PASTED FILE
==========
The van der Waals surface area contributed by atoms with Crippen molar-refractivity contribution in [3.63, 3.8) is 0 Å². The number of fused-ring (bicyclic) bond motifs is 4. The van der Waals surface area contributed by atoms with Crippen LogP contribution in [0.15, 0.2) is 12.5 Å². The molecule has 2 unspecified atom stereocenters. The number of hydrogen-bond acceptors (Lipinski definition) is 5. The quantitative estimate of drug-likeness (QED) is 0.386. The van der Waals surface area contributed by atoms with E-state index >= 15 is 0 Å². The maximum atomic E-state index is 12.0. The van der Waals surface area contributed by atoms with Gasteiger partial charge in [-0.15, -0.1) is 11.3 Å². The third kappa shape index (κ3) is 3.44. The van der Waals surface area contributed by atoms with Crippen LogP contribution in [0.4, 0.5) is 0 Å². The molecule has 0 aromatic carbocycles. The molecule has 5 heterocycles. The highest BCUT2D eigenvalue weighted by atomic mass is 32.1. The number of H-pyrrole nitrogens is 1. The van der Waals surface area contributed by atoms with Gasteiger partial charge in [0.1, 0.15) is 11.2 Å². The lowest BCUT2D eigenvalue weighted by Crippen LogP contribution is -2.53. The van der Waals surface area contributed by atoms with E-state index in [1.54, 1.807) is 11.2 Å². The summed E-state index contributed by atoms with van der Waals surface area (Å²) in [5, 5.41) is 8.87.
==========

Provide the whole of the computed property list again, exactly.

The van der Waals surface area contributed by atoms with Crippen molar-refractivity contribution in [3.63, 3.8) is 0 Å². The number of fused-ring (bicyclic) bond motifs is 4. The van der Waals surface area contributed by atoms with Crippen LogP contribution in [0.15, 0.2) is 12.5 Å². The molecule has 2 unspecified atom stereocenters. The number of hydrogen-bond acceptors (Lipinski definition) is 5. The quantitative estimate of drug-likeness (QED) is 0.386. The van der Waals surface area contributed by atoms with E-state index >= 15 is 0 Å². The maximum atomic E-state index is 12.0. The van der Waals surface area contributed by atoms with Gasteiger partial charge in [-0.15, -0.1) is 11.3 Å². The third kappa shape index (κ3) is 3.44. The van der Waals surface area contributed by atoms with Crippen LogP contribution in [0.4, 0.5) is 0 Å². The molecule has 0 aromatic carbocycles. The molecule has 5 heterocycles. The highest BCUT2D eigenvalue weighted by atomic mass is 32.1. The number of H-pyrrole nitrogens is 1. The van der Waals surface area contributed by atoms with Gasteiger partial charge in [0.1, 0.15) is 11.2 Å². The lowest BCUT2D eigenvalue weighted by Crippen LogP contribution is -2.53. The van der Waals surface area contributed by atoms with E-state index in [1.54, 1.807) is 11.2 Å². The summed E-state index contributed by atoms with van der Waals surface area (Å²) in [5, 5.41) is 8.87.